Animal traps from around the world , clusters of coral, rubber seeds, ultrasound images….you would expect to find these in a science museum but Singapore Art Museum’s (SAM), newest exhibition UNEARTHED combines both science and art in a showcase of artworks that aim to investigate and discuss our relationship with nature. The exhibition, which is a collaboration between SAM and the Earth Observatory of Singapore (EOS), hosts 28 works from the museum’s permanent collection, artist and private collections as well as seven specially commissioned works. The museum’s first exhibition of the year also reveals its orientation and outlook under its new director Dr. Susie Lingham. According to the press release, the museum will look to present programs and projects that explore interactions between artists and various disciplines and modalities in its future exhibitions.
So what does the exhibition unearth? Physically of course, it is the piece of prime land that installation artist Twardzik Ching Chor Leng has dug out from the front lawn of SAM and placed in a sealed glass container inside the main building (Real Estate, 2014).
Conceptually, the work asks us to think about land, which is a scarce and highly valued resource in Singapore, beyond its material value and to consider its real worth in terms of its physical attributes of colour, texture and substance. The work perhaps also asks us to dig deep and see what lies at the foundation of the city state, beyond the rapidly urbanized and fast paced global city that Singapore has become. Lucy Davis unearths the history that lies within two captured animals that were part of the Raffles Museum collection and are now in the process of being re-conserved.
Mixed media installation Nanyang Meadows, ‘shows’ a crocodile – only through the references of a long glass case (which is the length of the actual crocodile) filled with straw stuffing that was found inside the crocodile, a papier mache tongue and a glass eye that were used in the place of the original to conserve the animal. The stuffing inside the crocodile is thought to be imported (DNA tests on the straw are being conducted) and Davis’ display of the foreign material is a reference to the colonising of the indigenous to make it comfortable and familiar. The work’s title too, which refers to a location in the Nanyang Technological University campus area, alludes to the awkwardness of foreign imports like the use of pastoral terms like meadow, green and grove to names places and areas in the colonies.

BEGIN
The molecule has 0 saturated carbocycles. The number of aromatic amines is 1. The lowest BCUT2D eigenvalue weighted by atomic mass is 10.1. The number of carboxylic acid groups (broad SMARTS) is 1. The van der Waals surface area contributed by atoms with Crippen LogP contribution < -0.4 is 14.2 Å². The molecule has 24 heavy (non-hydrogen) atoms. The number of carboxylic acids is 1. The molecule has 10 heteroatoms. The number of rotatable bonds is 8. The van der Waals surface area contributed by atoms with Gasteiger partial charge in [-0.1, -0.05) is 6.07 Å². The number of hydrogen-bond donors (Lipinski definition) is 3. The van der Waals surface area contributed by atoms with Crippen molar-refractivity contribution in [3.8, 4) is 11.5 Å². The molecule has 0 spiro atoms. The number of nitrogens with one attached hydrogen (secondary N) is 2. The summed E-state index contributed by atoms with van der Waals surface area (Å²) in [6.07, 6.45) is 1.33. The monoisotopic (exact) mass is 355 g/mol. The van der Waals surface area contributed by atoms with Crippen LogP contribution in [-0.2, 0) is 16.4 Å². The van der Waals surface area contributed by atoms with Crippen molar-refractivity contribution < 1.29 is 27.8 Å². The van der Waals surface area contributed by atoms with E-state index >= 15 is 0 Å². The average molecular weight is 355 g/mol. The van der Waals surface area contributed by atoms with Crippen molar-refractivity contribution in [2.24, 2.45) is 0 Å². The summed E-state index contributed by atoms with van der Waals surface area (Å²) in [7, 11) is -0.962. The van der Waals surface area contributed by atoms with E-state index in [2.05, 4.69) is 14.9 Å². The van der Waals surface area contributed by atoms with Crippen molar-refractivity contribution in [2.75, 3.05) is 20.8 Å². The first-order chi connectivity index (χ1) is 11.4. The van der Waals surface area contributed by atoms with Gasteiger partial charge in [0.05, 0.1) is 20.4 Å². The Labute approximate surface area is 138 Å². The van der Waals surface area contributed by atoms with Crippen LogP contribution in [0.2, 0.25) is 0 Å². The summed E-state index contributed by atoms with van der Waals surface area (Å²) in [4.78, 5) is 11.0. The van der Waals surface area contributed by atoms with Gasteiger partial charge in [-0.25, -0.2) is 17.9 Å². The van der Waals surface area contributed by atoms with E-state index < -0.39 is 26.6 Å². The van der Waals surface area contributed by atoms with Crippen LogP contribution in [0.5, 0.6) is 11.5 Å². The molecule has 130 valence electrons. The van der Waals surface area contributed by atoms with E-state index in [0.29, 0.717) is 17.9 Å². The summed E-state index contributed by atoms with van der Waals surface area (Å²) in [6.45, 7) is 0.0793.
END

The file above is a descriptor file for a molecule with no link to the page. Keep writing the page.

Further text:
Davis’ second work, titled All the Way Down is also a mixed media installation consisting of a hologram of a tortoise (which was captured in Singapore in the early 20th century) and suspended newspaper sheets that were uncovered within the internal cavity of the preserved tortoise when it was re-opened recently. The aged sheets of newspaper carry stories of daily life from the period when it was preserved and capture the political and social issues of the time which make for interesting reading and reflection.
Though Singapore is surrounded by the sea, rapid urbanization has hidden water from our sight. Charles Lim with his 21 minute video titled All Lines Flow Out (2011), takes us on a journey through Singapore’s hidden waterways that are spread throughout the city to discover the microcosms that exist therein. Lim, who is a professional sailor, travels through Singapore’s open drains and storm canals and shows us schools of fish, thriving plant and animal life and the men in plastic coats who maintain these subterranean and cavernous places within urbanized Singapore.